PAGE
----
Time for a little space business by a citizen scientist-- an ordinary scienc-y person who just happens to be building a personal satellite in his basement. I'm at the Space Weather Enterprise Forum today, where scientists and policy makers try to tackle space weather awareness from a real world 'money&lives' stance. On Friday I'll write it up in my main column, but for now I'm going to connect these issues with some 'Project Calliope' concerns.
When launching a personal satellite, who will be at fault if there is trouble with the satellite?
This is not a new issue, but it is a more pointed issue for small-stakes players like us. If the government or military launches a satellite, they can bicker internally about who is in charge, but overall it's going to be a government matter. For government-contractor interactions, there are Memorandums of Understanding (MOUs) drafted to cover potential issues. Between two large corporations, lawyers can slug it out.
This is what I call a 'frontier question'. It's only a contentious point when individuals, not government or 'East India Company'-type large corporations, start moving into a new area.
The crux of the issue is who is the end user of the satellite-- the builder as the owner of the satellite on-orbit, or InterOrbital Systems as the launcher ('entity carrying (shipping) the the satellite out of the US to IOS' Tongan-based, US-owned launch services division')?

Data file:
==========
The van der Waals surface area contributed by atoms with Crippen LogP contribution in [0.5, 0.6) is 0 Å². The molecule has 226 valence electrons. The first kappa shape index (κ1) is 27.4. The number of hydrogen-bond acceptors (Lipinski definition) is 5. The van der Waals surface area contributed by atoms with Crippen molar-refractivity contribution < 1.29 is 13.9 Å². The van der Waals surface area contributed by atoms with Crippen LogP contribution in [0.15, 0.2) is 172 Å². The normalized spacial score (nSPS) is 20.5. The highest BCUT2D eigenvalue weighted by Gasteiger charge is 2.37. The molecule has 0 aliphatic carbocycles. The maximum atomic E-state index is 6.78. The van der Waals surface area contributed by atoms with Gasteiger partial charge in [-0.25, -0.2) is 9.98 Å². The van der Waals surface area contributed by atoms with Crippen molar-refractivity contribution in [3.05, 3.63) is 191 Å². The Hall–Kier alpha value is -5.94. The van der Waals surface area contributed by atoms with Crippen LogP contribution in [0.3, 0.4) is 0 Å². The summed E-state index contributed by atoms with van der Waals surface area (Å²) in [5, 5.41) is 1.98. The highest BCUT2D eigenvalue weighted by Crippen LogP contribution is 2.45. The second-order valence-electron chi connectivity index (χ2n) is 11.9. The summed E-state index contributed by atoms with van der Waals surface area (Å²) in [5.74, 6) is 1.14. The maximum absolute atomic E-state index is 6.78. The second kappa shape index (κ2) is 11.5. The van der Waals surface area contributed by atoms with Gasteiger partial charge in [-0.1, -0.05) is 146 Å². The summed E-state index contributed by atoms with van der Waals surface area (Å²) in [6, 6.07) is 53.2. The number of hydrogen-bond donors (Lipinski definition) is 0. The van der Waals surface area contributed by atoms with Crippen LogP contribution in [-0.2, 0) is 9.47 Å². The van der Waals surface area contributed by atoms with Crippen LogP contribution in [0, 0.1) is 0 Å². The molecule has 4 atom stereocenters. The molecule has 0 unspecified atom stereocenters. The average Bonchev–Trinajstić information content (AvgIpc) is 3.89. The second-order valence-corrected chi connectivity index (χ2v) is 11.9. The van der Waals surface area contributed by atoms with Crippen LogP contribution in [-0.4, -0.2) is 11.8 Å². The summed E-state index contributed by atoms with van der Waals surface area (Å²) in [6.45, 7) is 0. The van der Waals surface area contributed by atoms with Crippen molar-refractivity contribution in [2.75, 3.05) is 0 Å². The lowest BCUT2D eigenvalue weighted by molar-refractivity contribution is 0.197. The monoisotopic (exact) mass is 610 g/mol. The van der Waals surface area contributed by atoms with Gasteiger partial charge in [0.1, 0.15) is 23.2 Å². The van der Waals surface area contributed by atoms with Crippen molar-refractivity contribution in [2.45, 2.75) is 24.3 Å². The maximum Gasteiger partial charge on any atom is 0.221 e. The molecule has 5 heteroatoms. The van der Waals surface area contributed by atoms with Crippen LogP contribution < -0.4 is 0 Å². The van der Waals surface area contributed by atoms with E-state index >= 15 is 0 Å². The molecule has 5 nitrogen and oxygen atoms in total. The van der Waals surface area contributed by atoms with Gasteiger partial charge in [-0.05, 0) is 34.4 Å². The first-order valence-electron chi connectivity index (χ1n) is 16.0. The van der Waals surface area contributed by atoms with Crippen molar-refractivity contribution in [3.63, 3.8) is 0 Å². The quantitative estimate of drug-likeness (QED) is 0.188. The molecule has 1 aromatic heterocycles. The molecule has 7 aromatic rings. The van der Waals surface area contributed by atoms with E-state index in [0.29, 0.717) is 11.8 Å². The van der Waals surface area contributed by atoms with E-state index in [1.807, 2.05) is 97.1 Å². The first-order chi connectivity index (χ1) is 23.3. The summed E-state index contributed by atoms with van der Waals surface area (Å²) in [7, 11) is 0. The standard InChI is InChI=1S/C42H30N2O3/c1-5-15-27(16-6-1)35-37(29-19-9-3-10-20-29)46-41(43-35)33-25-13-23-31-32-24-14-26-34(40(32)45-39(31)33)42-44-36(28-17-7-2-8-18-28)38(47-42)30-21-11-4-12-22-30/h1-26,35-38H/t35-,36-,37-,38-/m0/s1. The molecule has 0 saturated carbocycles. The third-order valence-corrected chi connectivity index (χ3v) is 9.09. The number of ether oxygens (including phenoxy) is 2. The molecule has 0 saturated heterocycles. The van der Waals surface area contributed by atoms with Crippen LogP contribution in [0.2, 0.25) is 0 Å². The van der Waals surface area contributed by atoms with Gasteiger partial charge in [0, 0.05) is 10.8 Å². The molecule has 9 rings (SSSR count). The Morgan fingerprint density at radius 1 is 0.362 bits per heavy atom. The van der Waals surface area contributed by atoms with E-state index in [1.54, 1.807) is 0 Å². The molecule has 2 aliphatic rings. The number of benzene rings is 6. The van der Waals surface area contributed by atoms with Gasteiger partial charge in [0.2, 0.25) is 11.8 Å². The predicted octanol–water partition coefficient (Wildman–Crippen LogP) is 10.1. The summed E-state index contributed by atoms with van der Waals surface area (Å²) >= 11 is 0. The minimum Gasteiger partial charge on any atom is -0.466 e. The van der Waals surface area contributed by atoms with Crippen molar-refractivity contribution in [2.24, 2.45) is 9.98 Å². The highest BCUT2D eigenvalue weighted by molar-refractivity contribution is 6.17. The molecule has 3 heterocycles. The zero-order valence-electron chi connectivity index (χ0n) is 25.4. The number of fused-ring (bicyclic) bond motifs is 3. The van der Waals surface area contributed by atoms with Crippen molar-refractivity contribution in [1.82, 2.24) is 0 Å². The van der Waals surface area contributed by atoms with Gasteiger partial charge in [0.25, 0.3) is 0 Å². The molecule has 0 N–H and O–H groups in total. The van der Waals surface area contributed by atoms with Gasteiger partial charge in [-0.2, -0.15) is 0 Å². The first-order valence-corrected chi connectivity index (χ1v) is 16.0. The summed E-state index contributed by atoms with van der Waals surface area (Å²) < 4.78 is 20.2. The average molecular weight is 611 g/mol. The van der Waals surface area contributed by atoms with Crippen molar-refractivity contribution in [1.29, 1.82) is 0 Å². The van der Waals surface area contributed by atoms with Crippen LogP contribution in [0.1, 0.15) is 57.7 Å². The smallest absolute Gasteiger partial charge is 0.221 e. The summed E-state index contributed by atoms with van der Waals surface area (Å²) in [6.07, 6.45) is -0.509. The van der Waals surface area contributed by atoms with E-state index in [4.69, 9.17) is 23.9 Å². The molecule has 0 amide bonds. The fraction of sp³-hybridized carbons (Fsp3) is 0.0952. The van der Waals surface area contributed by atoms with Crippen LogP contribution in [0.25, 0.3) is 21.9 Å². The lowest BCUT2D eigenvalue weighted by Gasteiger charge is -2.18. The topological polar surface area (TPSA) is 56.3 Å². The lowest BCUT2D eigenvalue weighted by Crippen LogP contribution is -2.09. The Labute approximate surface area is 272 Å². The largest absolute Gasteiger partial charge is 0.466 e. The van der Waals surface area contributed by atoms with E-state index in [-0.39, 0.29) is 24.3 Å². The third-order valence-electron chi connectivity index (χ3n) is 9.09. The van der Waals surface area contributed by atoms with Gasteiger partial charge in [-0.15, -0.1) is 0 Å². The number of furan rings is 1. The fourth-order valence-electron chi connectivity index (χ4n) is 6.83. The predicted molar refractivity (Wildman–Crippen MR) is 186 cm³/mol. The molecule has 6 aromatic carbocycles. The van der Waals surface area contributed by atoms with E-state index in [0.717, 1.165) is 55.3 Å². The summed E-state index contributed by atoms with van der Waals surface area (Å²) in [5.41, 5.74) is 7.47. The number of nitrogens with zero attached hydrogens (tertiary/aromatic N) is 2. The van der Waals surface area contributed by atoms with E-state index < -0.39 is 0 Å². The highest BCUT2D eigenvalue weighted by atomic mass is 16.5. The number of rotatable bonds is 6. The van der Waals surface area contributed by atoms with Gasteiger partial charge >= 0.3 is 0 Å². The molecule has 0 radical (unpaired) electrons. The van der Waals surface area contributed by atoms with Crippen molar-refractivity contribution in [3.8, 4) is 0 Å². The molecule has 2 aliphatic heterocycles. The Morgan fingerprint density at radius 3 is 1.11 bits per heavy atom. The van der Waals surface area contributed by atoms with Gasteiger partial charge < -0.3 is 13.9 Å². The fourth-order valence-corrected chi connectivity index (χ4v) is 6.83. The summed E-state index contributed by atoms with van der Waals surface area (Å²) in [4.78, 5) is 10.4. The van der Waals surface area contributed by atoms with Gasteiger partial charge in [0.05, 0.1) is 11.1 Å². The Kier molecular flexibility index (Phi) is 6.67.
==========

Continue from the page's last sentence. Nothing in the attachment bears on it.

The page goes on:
Last year I reported how it ends up cheaper to not insure most satellites against loss, and just accept some losses will occur. This is because satellite insurance is really expensive. Put another way, it's cheaper to buy X satellites and let one fail, than to buy and insure X+1 satellites.
But insuring against potential damages from a situation beyond your control, that involves your satellite? If the risk is low but the cost to insure against that risk is high, then a company can essential either gamble its existence on success, or pay for expensive insurance to cover them. Either option can render 'low budget space flight' out of the game before it begins.
The risk of a picosatellite like ours suffering a failure that impacts someone else? Extremely low. But this is American, and someone has to assume the risk, and the liability if the extremely remote happens. Is the hobbiest, the citizen scientist, protected by something akin to a Good Samaritan clause?
At least we're willing to guarantee our satellite won't create zombies.
Every Tuesday here at The Satellite Diaries , Fridays at the Daytime Astronomer
- PHYSICAL SCIENCES
- EARTH SCIENCES
- LIFE SCIENCES
- SOCIAL SCIENCES
Subscribe to the newsletter
Stay in touch with the scientific world!
Know Science And Want To Write?
- The Five Stages Of A Dying Theory
- Something is wrong in the Arctic
- Is The X(5568) A True Resonance ?
- Order Patterned With Chaos - How Climate Is Predicted For Decades - With Exact Forecasts Only For Days
- Neanderthals: Not So Dumb
- Should Pregnant Women Be Concerned About BPA?
- Anomaly! Book Presentation At CERN On November 29
- "See my Debunked - The world will end because the Bible (or some other sacred book) says soIt's..."
- " Yo Robert, can you debunk this: http://www.express.co.uk/news/weird/740551/end-of-world-apocalypse..."
- "Oh okay maybe they got upset in the same way you did. You could try pointing them towards my Nibiru..."
- "So you can guarantee to me that this is not real yeah thats all i want for this not to be real..."
- Credit NHL for Smart, Safe Concussion Strategy
- Don't Drive 'Gene Drives' Into a Ditch
- Public Citizen Wants You Dead- Not Bacteria
- Pfizer's Centrum Silver Multivitamins Contain Pesticide, Paint & Glass
- Paper Scandal at Science? Microbeads Lying in the Weeds, and a Stolen Computer
- Pfizer's Centrum Silver Multivitamins Contain Pesticide, Paint, and Glass